Recipe #282814

    Why buy it when you can make it yourself. It's easy, cheap, require only a minimal amount of time to be prepared and it's good food. Try it. My family and myself love it, so I hope you will too :) - Preparation time does not include cooking time.

    Recipe #306132

    I found this recipe from the package of okonomi sauce. You can change the meat, seafood and vegetable ingredients to suit your taste. I added some shredded carrots and chopped onions when I made this the first time. Some recipes asked for corn and green onions as well.

    Recipe #221212

    Easy Japanese pancake recipe

    Recipe #356299

    This Pre-1940's recipe included in my “Grandma’s Wartime Edition Cookbook”

    Recipe #257217

    Flavorful and crisp, a wonderful accompaniment to many foods. Adapted from Partyline with the Hearty Boys.

    Recipe #191057

    6 Reviews |  By Sara 76

    This started out as a corn fritter recipe I found on Zaar, but then added a few things as i went. It was so good, I thought i'd share this version!

    Recipe #292130

    Pancakes with a beautiful taste

    Recipe #166860

    Veggies for brekkist :P

    Recipe #243541

    These are the best of the best in old-fashioned pancakes. (Thank you, Halifax Liz for letting me know that your grandmother was making these in Northern Ireland 70 years ago.) It's no wonder a recipe like this has such staying power, they're super easy & make use of on-hand ingredients. The secret to their firm but fluffy texture is using tiny cubes of white bread to support the batter. But you'll never know they're in there! I've been making this recipe for about 10 years now & I like to serve these pancakes with jams, maple syrup & my homemade syrup from Recipe #22066. I also usually double the recipe if there is more than just the 3 of us eating. The recipe was found in "Pancakes A to Z", one of the three books in my favorite cookbook series by Marie Simmons and there titled "Rux's Family's Favorite Pancakes". My family simply dubbed them "Special Pancakes" and even though it doesn't take a special day to make them, they make ANY day feel special.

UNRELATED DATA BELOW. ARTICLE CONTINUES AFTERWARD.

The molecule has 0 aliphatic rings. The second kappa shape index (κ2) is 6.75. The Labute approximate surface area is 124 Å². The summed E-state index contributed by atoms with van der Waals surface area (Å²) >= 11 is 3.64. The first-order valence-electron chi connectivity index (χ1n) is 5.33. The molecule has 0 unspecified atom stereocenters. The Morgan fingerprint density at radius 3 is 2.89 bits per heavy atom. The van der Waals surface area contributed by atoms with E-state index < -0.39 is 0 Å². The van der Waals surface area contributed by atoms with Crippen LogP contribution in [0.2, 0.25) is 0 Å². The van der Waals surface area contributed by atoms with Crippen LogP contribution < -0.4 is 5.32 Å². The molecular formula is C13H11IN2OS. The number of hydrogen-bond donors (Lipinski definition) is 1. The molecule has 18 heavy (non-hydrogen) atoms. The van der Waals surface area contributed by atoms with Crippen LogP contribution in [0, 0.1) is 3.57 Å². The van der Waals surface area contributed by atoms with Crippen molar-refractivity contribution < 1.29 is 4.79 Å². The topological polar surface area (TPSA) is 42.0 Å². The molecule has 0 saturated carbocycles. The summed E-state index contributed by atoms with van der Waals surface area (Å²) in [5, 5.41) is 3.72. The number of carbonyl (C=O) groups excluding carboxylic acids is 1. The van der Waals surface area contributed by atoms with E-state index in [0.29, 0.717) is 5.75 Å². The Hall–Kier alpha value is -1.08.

Recipe #380167

    Love this, love this, love this recipe! Sent to me - from the Food & Drink weekly guide by the Tribune.

    Recipe #345339

    1 Reviews |  By chia

    try something new next chanukah!

    Recipe #106632

    From 365 Ways to Cook Vegetarian.

    Recipe #334425

    1 Reviews |  By Molly53

    Small patties would make an excellent appetizer. From the Southwest chapter of the United States Regional Cookbook, Culinary Arts Institute of Chicago, 1947

    Recipe #224001

    Yellow foods contain alpha carotene, which protects against cancer and also beta carotene which improves vision, lowers the risk of heart disease and boosts the immune system. This tasty salad counts as one of your five a day.

    Recipe #184319